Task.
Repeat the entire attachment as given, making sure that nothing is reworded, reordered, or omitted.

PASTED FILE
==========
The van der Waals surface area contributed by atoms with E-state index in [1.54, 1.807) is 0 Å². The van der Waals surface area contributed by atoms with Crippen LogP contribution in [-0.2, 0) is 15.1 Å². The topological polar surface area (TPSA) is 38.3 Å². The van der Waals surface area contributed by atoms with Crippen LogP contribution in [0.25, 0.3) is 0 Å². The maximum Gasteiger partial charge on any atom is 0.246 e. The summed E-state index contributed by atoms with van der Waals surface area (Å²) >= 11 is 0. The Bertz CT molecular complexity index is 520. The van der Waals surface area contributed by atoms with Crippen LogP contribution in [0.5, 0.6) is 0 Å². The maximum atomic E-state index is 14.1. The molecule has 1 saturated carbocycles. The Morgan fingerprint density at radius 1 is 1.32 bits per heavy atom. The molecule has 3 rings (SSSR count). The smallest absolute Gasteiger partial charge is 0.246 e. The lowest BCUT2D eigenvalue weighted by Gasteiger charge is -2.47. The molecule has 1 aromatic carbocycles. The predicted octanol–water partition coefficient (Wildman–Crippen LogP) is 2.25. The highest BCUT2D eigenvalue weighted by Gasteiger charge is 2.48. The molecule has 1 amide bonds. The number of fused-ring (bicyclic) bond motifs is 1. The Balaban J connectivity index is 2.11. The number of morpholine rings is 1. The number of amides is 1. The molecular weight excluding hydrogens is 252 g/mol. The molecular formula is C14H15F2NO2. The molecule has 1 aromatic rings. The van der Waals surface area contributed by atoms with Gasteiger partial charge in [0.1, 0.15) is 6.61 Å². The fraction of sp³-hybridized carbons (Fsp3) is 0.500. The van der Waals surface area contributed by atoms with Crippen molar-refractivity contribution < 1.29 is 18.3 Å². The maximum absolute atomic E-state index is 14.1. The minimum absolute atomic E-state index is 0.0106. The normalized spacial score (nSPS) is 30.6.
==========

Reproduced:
The van der Waals surface area contributed by atoms with E-state index in [1.54, 1.807) is 0 Å². The van der Waals surface area contributed by atoms with Crippen LogP contribution in [-0.2, 0) is 15.1 Å². The topological polar surface area (TPSA) is 38.3 Å². The van der Waals surface area contributed by atoms with Crippen LogP contribution in [0.25, 0.3) is 0 Å². The maximum Gasteiger partial charge on any atom is 0.246 e. The summed E-state index contributed by atoms with van der Waals surface area (Å²) >= 11 is 0. The Bertz CT molecular complexity index is 520. The van der Waals surface area contributed by atoms with Crippen LogP contribution in [0.5, 0.6) is 0 Å². The maximum atomic E-state index is 14.1. The molecule has 1 saturated carbocycles. The Morgan fingerprint density at radius 1 is 1.32 bits per heavy atom. The molecule has 3 rings (SSSR count). The smallest absolute Gasteiger partial charge is 0.246 e. The lowest BCUT2D eigenvalue weighted by Gasteiger charge is -2.47. The molecule has 1 aromatic carbocycles. The predicted octanol–water partition coefficient (Wildman–Crippen LogP) is 2.25. The highest BCUT2D eigenvalue weighted by Gasteiger charge is 2.48. The molecule has 1 amide bonds. The number of fused-ring (bicyclic) bond motifs is 1. The Balaban J connectivity index is 2.11. The number of morpholine rings is 1. The number of amides is 1. The molecular weight excluding hydrogens is 252 g/mol. The molecular formula is C14H15F2NO2. The molecule has 1 aromatic rings. The van der Waals surface area contributed by atoms with Gasteiger partial charge in [0.1, 0.15) is 6.61 Å². The fraction of sp³-hybridized carbons (Fsp3) is 0.500. The van der Waals surface area contributed by atoms with Crippen molar-refractivity contribution < 1.29 is 18.3 Å². The maximum absolute atomic E-state index is 14.1. The minimum absolute atomic E-state index is 0.0106. The normalized spacial score (nSPS) is 30.6.